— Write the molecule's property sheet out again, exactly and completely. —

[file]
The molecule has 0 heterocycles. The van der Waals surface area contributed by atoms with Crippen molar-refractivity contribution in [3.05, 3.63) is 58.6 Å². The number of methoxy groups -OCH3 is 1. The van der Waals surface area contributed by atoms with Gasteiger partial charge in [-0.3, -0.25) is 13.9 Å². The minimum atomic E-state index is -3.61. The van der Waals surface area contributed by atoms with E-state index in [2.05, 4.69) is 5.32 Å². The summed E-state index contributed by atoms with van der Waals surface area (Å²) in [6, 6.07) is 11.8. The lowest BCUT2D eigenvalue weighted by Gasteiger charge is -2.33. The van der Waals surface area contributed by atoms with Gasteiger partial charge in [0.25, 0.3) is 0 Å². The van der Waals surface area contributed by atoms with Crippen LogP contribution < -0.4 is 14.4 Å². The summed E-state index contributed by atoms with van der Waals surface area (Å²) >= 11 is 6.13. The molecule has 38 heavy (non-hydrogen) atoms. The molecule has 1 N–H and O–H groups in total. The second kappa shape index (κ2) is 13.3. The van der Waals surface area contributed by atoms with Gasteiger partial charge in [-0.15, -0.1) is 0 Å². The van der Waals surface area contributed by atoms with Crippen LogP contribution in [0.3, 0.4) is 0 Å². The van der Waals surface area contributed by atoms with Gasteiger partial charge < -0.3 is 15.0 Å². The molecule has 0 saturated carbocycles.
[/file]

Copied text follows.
The molecule has 0 heterocycles. The van der Waals surface area contributed by atoms with Crippen molar-refractivity contribution in [3.05, 3.63) is 58.6 Å². The number of methoxy groups -OCH3 is 1. The van der Waals surface area contributed by atoms with Gasteiger partial charge in [-0.3, -0.25) is 13.9 Å². The minimum atomic E-state index is -3.61. The van der Waals surface area contributed by atoms with E-state index in [2.05, 4.69) is 5.32 Å². The summed E-state index contributed by atoms with van der Waals surface area (Å²) in [6, 6.07) is 11.8. The lowest BCUT2D eigenvalue weighted by Gasteiger charge is -2.33. The van der Waals surface area contributed by atoms with Gasteiger partial charge in [0.25, 0.3) is 0 Å². The van der Waals surface area contributed by atoms with Crippen LogP contribution < -0.4 is 14.4 Å². The summed E-state index contributed by atoms with van der Waals surface area (Å²) >= 11 is 6.13. The molecule has 38 heavy (non-hydrogen) atoms. The molecule has 1 N–H and O–H groups in total. The second kappa shape index (κ2) is 13.3. The van der Waals surface area contributed by atoms with Gasteiger partial charge in [-0.15, -0.1) is 0 Å². The van der Waals surface area contributed by atoms with Crippen LogP contribution in [0.3, 0.4) is 0 Å². The van der Waals surface area contributed by atoms with Gasteiger partial charge < -0.3 is 15.0 Å². The molecule has 0 saturated carbocycles.